BEIRUT -- A team of international observers was evacuated Wednesday from a tense town in northern Syria a day after their convoy was hit by a roadside bomb, a U.N. spokesman said.
The team's vehicles were struck by the blast Tuesday during a mission in the northern town of Khan Sheikhoun. None of the observers was wounded, but they had to spend the night with rebel forces in the area. Earlier Wednesday, Maj. Gen. Robert Mood, the head of the U.N. team, said he had spoken with the observers in Khan Sheikhoun by telephone and that they "told us that they are happy and safe where they are."
Syria-based U.N. spokesman Hassan Seklawi said U.N. members picked up the team around noon Wednesday.
"They left in one convoy in the direction of Hama," Seklawi said referring to a central city south of Khan Sheikhoun.
Tuesday's attack, which came minutes after witnesses said regime forces gunned down mourners at a funeral procession nearby, dealt a fresh blow to international envoy Kofi Annan's peace plan and the U.N. effort to monitor compliance with a troubled cease-fire agreement.
Activists said the violence continued Wednesday with regime forces opening fire from the outskirts of Khan Sheikhoun.
Rami Abdul-Rahman, who heads the Britain-based Syrian Observatory for Human Rights activist group, said the heavy machine-gun fire has so far prevented people from holding funerals for some of the 20 mourners who were killed at the funeral on Tuesday.
The U.N. said rebel forces had given the observers shelter in the town, which has witnessed anti-government protests since an uprising against President Bashar Assad's regime began in March last year.
Ahmad Fawzi, Annan's spokesman, said in a statement that six staff members were "reportedly being treated well" while in rebel hands.
Fawzi said the observers were caught up in the explosion as they met with the rebel Free Syrian Army. He said three vehicles were damaged.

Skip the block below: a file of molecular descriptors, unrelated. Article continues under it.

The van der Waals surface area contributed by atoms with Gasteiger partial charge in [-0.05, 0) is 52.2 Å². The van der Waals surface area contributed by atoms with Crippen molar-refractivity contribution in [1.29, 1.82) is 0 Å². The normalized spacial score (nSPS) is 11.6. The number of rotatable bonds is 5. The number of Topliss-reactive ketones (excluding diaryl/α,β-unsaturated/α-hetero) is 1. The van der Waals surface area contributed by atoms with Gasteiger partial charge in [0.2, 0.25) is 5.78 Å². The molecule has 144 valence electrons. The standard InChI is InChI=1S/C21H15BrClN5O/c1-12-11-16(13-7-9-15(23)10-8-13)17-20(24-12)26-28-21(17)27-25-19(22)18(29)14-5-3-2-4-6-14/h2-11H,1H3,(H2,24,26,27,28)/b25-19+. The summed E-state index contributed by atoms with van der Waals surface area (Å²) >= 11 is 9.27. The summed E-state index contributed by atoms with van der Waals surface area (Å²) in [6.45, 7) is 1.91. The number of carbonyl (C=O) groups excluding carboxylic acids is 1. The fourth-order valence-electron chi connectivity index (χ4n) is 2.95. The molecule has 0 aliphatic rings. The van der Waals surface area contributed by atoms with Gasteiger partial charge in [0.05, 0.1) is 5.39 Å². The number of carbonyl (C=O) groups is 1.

More than 200 U.N. observers have been deployed throughout Syria to monitor the cease-fire agreement, which has been repeatedly violated by both sides since it took effect on April 12.
The bombing was at least the second time the U.N. observers have been caught up in Syria's violence. Last week, a roadside bomb struck a Syrian military truck in the south of the country just seconds after Mood rode by in a convoy.
It was not clear who was behind the blast and no one claimed responsibility.
A video posted by activists online appeared to show the exact moment the U.N. vehicle was struck. The video shows two white vehicles clearly marked "U.N" with people milling around it, and two others parked a few meters (yards) behind. Slippers apparently left behind by the mourners running away from the shooting earlier are seen strewn about on the ground.
The blast blew off the front of the first vehicle and sent up a plume of smoke as people screamed and frantically ran for cover. The four cars are then seen slowly driving away.
It was not clear how close the observers were to the funeral shootings, but if confirmed, a regime attack on civilians directly in front of the observer mission could put pressure on them to describe publicly what they are seeing in Syria. They report back to the U.N. but have not publicized their findings.
Syria's state-run TV, meanwhile, reported Wednesday that authorities released 250 people who were involved in the uprising. Assad has issued several pardons releasing thousands of detainees since the crisis began.
The Observatory also said Syrian forces opened fire at the Naziheen Palestinian refugee camp in the southern city of Daraa, killing four people. The pro-government TV station Ikhbariyah blamed members of "an armed terrorist group," saying they fired two rocket-propelled grenades at the camp, killing a 4-year-old girl and wounding 15 other people.
The Syrian uprising began with mostly peaceful protests calling for change, but a relentless government crackdown led many in the opposition to take up arms. Some soldiers also have switched sides and joined forces with the rebels.
The U.N. estimates the conflict has killed more than 9,000 people.